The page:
Red-flowered Kurrajong B. paradoxus, Litchfield National Park near Darwin.
A small tree of the tropics.
Flowers of Illawarra Flame Tree B. acerifolius carpeting the forest floor, Chichester State Forest, New South Wales.
Like other forest species, this one is deciduous, flowering after the leaves have dropped,
producing a spectacular effect.
At the other habitat extreme from the wet forest Flame Tree, there is a Brachychiton native to the harsh central deserts too.
Desert Kurrajong B. gregorii, Mereenie Loop, central Australia.
The species name is for Augustus Gregory, the explorer who collected the type
specimen far to the west on the Murchison River in 1848.
Desert Kurrajong fruit - the close relation with Kurrajong is obvious.
Perhaps the most widely recognised member of the genus however is endemic to inland south-eastern Queensland. The Queensland Bottle Tree is instantly recognisable by its oddly bulbous trunk at its mid-height, which intrigued the explorer Thomas Mitchell when he encountered it near where Roma now stands in 1848 (coincidentally the same year that Gregory discovered the Desert Kurrajong on the far side of the country). He considered, understandably, that it "looked very odd".
Queensland Bottle Tree B. rupestris near Tambo.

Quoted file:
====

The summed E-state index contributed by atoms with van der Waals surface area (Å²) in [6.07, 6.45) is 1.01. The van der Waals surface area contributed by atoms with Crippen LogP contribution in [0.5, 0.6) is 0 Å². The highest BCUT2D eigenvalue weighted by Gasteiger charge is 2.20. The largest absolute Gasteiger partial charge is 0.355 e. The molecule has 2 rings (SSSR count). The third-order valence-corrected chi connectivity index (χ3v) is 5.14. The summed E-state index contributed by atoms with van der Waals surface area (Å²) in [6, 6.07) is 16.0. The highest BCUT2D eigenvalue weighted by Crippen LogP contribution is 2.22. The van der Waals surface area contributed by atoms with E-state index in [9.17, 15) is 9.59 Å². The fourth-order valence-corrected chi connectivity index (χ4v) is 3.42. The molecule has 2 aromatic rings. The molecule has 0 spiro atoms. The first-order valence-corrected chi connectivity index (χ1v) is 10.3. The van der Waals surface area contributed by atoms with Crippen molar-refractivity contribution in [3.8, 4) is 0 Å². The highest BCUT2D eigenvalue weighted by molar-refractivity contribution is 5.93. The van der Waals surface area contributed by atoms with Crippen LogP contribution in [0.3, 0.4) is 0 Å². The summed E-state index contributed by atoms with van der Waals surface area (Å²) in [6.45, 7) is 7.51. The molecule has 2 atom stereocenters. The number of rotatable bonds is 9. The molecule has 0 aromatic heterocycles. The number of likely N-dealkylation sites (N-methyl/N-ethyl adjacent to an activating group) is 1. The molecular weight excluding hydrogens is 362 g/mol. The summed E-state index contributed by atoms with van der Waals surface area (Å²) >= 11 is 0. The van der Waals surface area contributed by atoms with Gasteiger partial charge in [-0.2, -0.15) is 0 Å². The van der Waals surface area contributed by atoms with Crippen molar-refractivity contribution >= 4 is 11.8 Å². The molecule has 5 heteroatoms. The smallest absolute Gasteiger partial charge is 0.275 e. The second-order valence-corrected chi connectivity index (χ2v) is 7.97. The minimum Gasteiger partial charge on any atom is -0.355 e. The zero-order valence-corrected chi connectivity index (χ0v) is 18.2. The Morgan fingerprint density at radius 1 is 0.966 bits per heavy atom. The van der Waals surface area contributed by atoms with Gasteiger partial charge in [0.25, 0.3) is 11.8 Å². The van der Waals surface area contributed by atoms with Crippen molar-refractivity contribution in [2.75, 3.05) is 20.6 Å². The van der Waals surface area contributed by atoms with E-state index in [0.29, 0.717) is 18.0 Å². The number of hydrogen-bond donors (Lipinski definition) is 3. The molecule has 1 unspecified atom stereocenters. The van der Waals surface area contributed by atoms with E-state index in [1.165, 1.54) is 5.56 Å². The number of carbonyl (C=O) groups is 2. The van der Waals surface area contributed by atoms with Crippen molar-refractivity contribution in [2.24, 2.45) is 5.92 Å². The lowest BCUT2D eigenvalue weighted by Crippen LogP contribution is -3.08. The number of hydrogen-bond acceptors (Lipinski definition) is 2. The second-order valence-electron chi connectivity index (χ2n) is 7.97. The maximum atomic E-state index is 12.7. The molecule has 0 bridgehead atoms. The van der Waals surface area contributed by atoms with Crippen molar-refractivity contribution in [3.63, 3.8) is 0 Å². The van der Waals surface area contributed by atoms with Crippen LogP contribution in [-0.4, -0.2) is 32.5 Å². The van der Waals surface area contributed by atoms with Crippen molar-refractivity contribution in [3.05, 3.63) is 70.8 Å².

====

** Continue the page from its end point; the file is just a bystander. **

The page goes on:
However, Kath has kindly commented below that she thinks this could be Broad-leaved Bottle Tree, B. australis,
which isn't as massive as B. rupestris. I'm not in a position to disagree (see my comments
below hers) and she could well be right.
The landscape dotted with these magnificent trees makes the drive through central Queensland worth it just for that. (And incidentally they are not at all the same as the Baobabs of north-western Australia, Madagascar and Africa, though the recent taxonomic revision has put them into the same family.) They dominate now scarce and threatened vine scrub habitats.
Queensland Bottle Tree (this one I am sure of) dominating vine scrub at
Lake Nuga Nuga NP, Queensland.
Several species, especially tropical ones, are deciduous in the dry season.
Broad-leaved Bottle Trees B. australis, leafless in winter, Undara NP, north Queensland.

My love affair with kurrajongs and bottle trees is not wholly platonic - our relatively small front and back yards host a Kurrajong and Queensland Bottle Tree respectively, and they're showing every sign of returning our affection by thriving.

I hope you can share my enthusiasm for them.



Flabmeister said...